London’s UNESCO World Heritage Sites
The UNESCO World Heritage Site program catalogs, names, and conserves sites of outstanding cultural or natural importance to the common heritage of humanity. There are 936 sites currently listed: 725 cultural, 183 natural, and 28 mixed properties.
London is one of the few cities in the world which can lay claim to having four separate UNESCO World Heritage sites. These sites represent the most significant cultural proprieties in the greater London Area.
Westminster Palace, Westminster Abbey and Saint Margaret’s Church
Together these historic buildings showcase the growth of the English monarchy and have been the setting for many of the events that have shaped the British nation.
Westminster Palace was originally the site of a royal palace and primary London residence of the English monarchs from the eleventh century until 1512 when a fire destroyed much of the palace complex. The Parliament of the United Kingdom began meeting here in the thirteenth century and continues doing so today. Its clock tower, known as “Big Ben”, helps make it one of the most popular tourist attractions in London. Many famous historical events have occured in Westminster Palace including the failed Gunpowder Plot of 1605 and the subsecuent execution of Guy Fawkes. In 1812, Prime Minister Spencer Perceval was assassinated, still the only British Prime Minister to have met that fate.
With a rich history of royal coronations, burials and weddings Westminster Abbey is one of the most identifiable churches in the world. Most recently, people worldwide watched the wedding of the Duke and Dutchess of Cambridge held there in April of 2011. It is also a great study in the phases of English Gothic art as it has been renovated and added to over the past nine centuries.
They Abbey was home to Benedictine Monks until the 1500’s when they were finally removed by Elizabeth I. Several buildings from this period have survived, including the Chapter House, the great dormitory (now the Abbey Library and the Great Hall of Westminister School), the monk’s gardens and the cloisters. Their influence can also be seen in the existance of Saint Margaret’s Church. Distracted by the locals attempting to attend their services, they established Saint Margaret’s as a seperate place of worship for the Abbey’s neighbors. Several notables are buried at Saint Margaret’s, including Sir Walter Raleigh who was efficently tried, executed and buried in Westminster.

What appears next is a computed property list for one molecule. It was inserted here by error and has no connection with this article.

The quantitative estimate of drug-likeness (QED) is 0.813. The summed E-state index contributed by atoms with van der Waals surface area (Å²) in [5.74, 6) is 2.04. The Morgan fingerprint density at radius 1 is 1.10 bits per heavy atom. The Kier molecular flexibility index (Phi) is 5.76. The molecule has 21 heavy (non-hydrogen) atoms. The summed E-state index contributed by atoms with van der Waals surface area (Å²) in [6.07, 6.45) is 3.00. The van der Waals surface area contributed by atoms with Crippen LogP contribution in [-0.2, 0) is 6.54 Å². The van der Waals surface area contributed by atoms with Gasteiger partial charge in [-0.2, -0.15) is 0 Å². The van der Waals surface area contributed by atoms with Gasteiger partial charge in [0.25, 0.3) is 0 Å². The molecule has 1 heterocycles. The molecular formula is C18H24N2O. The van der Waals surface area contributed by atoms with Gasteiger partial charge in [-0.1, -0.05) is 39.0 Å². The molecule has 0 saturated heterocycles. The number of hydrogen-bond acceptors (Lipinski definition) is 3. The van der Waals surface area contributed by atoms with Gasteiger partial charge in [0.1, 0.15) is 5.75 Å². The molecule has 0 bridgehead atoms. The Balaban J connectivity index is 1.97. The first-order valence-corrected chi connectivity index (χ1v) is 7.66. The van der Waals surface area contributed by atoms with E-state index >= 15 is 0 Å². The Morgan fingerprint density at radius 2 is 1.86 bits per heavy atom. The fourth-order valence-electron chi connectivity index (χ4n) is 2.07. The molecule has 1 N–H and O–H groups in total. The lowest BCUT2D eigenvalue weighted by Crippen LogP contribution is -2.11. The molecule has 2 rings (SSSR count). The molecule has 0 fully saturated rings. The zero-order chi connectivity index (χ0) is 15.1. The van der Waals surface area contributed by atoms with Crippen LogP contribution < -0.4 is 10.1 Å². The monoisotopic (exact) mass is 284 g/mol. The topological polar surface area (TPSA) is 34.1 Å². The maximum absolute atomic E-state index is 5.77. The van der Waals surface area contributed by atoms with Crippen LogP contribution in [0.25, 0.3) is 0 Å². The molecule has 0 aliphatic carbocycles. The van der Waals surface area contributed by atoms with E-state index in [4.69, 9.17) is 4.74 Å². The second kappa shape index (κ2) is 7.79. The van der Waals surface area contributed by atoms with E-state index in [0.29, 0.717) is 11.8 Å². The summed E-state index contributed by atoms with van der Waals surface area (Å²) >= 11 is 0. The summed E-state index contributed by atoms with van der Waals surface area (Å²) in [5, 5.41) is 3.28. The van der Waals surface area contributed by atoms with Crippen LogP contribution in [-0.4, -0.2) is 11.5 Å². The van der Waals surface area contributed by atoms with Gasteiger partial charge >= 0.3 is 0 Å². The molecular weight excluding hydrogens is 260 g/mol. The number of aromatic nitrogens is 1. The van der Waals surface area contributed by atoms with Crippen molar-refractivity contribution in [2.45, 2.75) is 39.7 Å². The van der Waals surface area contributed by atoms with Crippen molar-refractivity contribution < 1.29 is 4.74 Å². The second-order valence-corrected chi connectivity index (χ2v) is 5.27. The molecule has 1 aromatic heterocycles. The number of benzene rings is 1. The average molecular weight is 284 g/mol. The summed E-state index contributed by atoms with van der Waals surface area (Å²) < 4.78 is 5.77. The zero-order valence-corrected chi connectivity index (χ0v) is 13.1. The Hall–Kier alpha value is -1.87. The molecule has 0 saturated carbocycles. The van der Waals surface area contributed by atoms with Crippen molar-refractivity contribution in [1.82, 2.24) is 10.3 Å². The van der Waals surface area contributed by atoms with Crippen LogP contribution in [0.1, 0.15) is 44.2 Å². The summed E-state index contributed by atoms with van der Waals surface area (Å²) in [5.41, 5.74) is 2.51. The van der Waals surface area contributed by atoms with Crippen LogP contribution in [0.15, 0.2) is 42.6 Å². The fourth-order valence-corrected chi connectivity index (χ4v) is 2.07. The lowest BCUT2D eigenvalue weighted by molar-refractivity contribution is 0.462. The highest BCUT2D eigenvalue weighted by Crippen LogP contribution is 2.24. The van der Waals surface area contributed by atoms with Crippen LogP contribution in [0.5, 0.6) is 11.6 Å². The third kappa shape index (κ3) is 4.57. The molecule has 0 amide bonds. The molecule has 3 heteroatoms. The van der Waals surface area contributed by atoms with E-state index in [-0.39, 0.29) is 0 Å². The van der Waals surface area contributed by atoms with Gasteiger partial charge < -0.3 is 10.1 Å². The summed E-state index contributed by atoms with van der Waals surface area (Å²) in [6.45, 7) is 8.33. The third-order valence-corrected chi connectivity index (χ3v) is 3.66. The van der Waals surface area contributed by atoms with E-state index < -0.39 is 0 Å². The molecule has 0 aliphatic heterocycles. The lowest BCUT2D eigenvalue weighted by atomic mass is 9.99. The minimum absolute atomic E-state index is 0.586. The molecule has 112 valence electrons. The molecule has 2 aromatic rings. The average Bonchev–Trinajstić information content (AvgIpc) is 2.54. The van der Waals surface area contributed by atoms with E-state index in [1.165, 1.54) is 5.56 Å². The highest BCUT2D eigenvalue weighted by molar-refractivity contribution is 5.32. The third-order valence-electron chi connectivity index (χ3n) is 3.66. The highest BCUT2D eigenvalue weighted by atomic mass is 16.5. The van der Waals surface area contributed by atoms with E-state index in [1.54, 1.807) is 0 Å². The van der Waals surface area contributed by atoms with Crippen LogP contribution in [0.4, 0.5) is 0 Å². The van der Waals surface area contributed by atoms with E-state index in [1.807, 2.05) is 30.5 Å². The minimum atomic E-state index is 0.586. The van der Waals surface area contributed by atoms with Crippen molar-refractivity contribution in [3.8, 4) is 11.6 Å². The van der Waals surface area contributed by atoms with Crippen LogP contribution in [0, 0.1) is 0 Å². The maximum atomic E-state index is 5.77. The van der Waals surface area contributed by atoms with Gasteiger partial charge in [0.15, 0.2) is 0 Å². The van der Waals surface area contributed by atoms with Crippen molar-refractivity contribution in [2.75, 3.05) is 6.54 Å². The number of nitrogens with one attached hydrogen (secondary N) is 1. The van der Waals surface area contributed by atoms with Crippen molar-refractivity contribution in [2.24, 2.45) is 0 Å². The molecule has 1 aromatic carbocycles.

Royal Botanic Gardens at Kew
The Kew Gardens have the distinction of being the world’s largest collection of living plants. Established in 1759, the Kew Gardens have served an important role in the understanding of the plant kingdom. Containing representatives of more than one in eight of all flowering plant species, specimins of plants are cultivated and distributed to other gardens or back into the wild. Their Millennium Seed Bank contains seeds from 3,500 plant species for reintroduction to their natural habitats or for scientific study. Botanists worldwide study over 6 million dried plant specimens in the reference of their Herbarium.
Kew Gardens’ glasshouses allow visitors to experience different environments. The Temperate House was opened in 1863 and is the garden’s largest. Because of it’s large size it contains the garden’s largest specimens including the world’s tallest indoor plant. In stark contrast, the Bonsai House displays their miniature trees. Other glasshouses include Davies Alpine House, the Evolution House, the historic Palm House and Rose Garden, the Princess of Wales Conservatory, the Secluded Garden and the Waterlily House.
One of the most unique experiences that the Kew Gardens offers is their Xstrata Treetop Walkway. Almost 60 feet in the air, this walkway allows visitors a bird’s eye view of the tree canopy of a forest glade. During your scenic journey you may be able to feel the structure swaying slightly in the breeze.
The Tower of London
The Tower of London lies on the bank of the River Thames and was first built by William the Conqueror in 1078 as a palace and royal residence. The Tower of London has played an important role in British history. The most famous structure is the White Tower is a keep, or the strongest structure in a castle. Fortified several different times with increased building techniques, the use of the Tower of London changed many times. While most castles were used to imprison people for short lengths of time, the Tower of London gained a reputation for torture and imprisonment. It has held important prisoners (like the future Elizabeth I), common soldiers and prisoners of War as late as the Second World War. The Tower of London also is home to the priceless Crown Jewels. The largest cut diamond in the world can be seen here in the Sovereign’s Sceptre.
The Tower of London has long been said to be haunted by spirits. Most famously, the ghost of Anne Boleyn is said to walk around the White Tower holding her head under her arm.
Home of the Royal Greenwich Observatory and the National Maritime Museum, Maritime Greenwich is a popular tourist destination. One of the most popular things to do for tourists is to stand astride the Prime Meridian, technically standing in both the eastern and western hemispheres at the same time. You can also witness the ball drop at the top of the Greenwich Observatory at 1 pm every day, a tradition which has occurred every day since 1833.
One of the most important structures is the Greenwich Observatory. It is now a museum which contains John Harrison’s original time keeping devices used to establish the Prime Meridian and is the basis of Greenwich Mean Time. The Observatory also contains a planetarium containing Britian’s first digital planetarium projector. Also in Maritime Greenwich is the National Maritime Museum which houses many important historical and nautical artifacts.